Shop Education for Cost, not just Prestige

Student loans were originally intended to provide a pathway for young people of limited means to pursue an education that would lead to a career that brought satisfaction and stability. Often, this gateway was a community or state college; affordable, local and well-staffed with tenured academics that enjoyed their craft. For anyone who has set foot inside the halls of a public or private university in recent years, that characterization of idyllic academia can sound like a nostalgic fantasy.

Many universities have become slick and shiny, rec-center touting, luxury dorm fitted, sports-centric money-devouring powerhouses that expend just as much energy carefully crafting an image as they do selecting faculty. It is so easy for potential students to become swept up in the location, aesthetics and reputation of a university that they forget that at the core of a solid college education is a professor and a classroom. This tendency to get sucked in by the razzle-dazzle of college marketing machines is compounded by the straight-faced insistence by admissions officers that “anyone” can afford to go “anywhere” through complex packages of grants, scholarships, and most-worryingly, loans.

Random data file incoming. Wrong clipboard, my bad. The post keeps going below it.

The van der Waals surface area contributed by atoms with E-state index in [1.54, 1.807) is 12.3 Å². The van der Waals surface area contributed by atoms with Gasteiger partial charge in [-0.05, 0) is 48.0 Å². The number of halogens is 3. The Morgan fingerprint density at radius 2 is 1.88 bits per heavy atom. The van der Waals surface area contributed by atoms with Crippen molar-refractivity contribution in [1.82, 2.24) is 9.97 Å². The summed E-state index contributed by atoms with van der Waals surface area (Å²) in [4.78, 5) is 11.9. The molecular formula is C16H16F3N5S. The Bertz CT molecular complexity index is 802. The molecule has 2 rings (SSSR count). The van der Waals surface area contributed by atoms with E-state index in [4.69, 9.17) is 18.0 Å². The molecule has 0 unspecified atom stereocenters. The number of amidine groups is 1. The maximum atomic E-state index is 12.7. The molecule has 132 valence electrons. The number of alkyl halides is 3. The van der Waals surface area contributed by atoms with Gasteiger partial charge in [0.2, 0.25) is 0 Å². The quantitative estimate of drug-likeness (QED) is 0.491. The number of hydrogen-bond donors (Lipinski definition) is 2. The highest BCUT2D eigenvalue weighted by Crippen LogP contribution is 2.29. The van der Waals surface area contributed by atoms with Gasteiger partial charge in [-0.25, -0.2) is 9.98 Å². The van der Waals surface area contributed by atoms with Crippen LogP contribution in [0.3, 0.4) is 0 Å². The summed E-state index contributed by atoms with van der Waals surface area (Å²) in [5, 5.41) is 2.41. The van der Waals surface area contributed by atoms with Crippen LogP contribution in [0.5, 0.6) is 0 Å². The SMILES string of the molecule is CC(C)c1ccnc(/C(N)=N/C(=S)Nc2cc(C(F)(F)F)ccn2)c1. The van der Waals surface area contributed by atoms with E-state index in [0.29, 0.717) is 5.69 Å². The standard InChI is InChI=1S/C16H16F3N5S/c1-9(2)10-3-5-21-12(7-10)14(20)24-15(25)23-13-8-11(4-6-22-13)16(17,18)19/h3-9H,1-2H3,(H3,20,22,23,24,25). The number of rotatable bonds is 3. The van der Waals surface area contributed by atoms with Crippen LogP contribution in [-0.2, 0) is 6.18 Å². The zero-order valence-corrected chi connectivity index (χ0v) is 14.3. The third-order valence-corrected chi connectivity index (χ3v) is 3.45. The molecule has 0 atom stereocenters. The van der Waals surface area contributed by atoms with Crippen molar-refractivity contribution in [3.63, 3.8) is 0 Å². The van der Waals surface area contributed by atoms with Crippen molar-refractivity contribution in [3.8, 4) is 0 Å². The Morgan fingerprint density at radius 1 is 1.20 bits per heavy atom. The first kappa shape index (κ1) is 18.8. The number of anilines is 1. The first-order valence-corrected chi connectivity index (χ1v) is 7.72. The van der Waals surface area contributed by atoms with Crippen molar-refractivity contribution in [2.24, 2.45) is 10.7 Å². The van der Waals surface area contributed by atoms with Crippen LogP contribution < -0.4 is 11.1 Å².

Andrew Martina and Andrew Lehren recently detailed the problem of overwhelming student debt in The New York Times, acknowledging that while student debt is still considered “good debt” the belief that “anyone” can go “anywhere” has led many students to take on crippling debt in order to attend pricey schools with name recognition. According to the article, this state of affairs has led to an average student debt of $23,300, with 10% owing more than $54,000.

The solution is to treat shopping for a college education like any other large ticket purchase: get the best performance for the best price. By keeping the core purpose of a university in view, potential students can see through the allures of flashy dining halls and winning teams to find a well-priced institution that provides a solid education. Simply leaving university with less debt will put many graduates ahead of the financial game. Also, a generation of students who choose universities based upon quality and price will force institutions to compete on cost, as well as luxury dorm suites.

In the end, the post-Recession message on “good debt” can sometimes be contradictory; after all, pundits and politicians alike encouraged able-body spenders to get out there and consume in the wake of the recession to combat economic stagnation. At the same time, folks were told that it was the grand sum of our collective debts in mortgages and credit cards that broke the veritable camel’s back. The American inclination to view personal finance through an ethical lens and to further regard some debts as “good” or “bad,” increases the trickiness of financial decision-making. Still, by reflecting on the relative value of those things we put ourselves into debt for – our homes and our education – the inherent risk of assuming even a “good” debt is diminished by assurance of good, dare one say, virtuous returns.

1. “The Myth of ‘Good’ Debt.” David Francis. US News and World Report.
2. “A Generation Hobbled by the Soaring Cost of College.” Andrew Martin and Andrew W. Lehren. The New York Times